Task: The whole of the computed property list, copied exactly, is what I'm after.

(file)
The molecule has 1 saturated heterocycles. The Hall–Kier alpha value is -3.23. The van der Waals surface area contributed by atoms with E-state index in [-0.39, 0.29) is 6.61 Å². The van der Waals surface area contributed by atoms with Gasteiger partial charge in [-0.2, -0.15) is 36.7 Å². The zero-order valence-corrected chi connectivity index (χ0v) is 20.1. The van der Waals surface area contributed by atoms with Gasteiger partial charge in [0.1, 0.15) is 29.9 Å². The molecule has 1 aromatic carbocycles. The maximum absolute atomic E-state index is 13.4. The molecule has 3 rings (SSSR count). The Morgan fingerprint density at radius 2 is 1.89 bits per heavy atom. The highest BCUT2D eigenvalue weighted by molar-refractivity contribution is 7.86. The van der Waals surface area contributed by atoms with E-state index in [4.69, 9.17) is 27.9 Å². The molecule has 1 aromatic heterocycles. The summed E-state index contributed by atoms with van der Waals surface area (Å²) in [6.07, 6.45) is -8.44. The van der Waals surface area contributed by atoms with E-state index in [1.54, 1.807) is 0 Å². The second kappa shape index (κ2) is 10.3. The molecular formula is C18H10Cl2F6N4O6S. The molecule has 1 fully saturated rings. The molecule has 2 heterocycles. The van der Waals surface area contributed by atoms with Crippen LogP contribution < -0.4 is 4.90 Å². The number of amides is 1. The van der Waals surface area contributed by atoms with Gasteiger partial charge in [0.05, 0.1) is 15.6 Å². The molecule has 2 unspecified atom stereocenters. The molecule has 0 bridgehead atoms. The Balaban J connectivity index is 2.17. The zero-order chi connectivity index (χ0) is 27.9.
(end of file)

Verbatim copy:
The molecule has 1 saturated heterocycles. The Hall–Kier alpha value is -3.23. The van der Waals surface area contributed by atoms with E-state index in [-0.39, 0.29) is 6.61 Å². The van der Waals surface area contributed by atoms with Gasteiger partial charge in [-0.2, -0.15) is 36.7 Å². The zero-order valence-corrected chi connectivity index (χ0v) is 20.1. The van der Waals surface area contributed by atoms with Gasteiger partial charge in [0.1, 0.15) is 29.9 Å². The molecule has 1 aromatic carbocycles. The maximum absolute atomic E-state index is 13.4. The molecule has 3 rings (SSSR count). The Morgan fingerprint density at radius 2 is 1.89 bits per heavy atom. The highest BCUT2D eigenvalue weighted by molar-refractivity contribution is 7.86. The van der Waals surface area contributed by atoms with E-state index in [4.69, 9.17) is 27.9 Å². The molecule has 1 aromatic heterocycles. The summed E-state index contributed by atoms with van der Waals surface area (Å²) in [6.07, 6.45) is -8.44. The van der Waals surface area contributed by atoms with E-state index in [1.54, 1.807) is 0 Å². The second kappa shape index (κ2) is 10.3. The molecular formula is C18H10Cl2F6N4O6S. The molecule has 1 fully saturated rings. The molecule has 2 heterocycles. The van der Waals surface area contributed by atoms with Crippen LogP contribution < -0.4 is 4.90 Å². The number of amides is 1. The van der Waals surface area contributed by atoms with Gasteiger partial charge in [0.05, 0.1) is 15.6 Å². The molecule has 2 unspecified atom stereocenters. The molecule has 0 bridgehead atoms. The Balaban J connectivity index is 2.17. The zero-order chi connectivity index (χ0) is 27.9.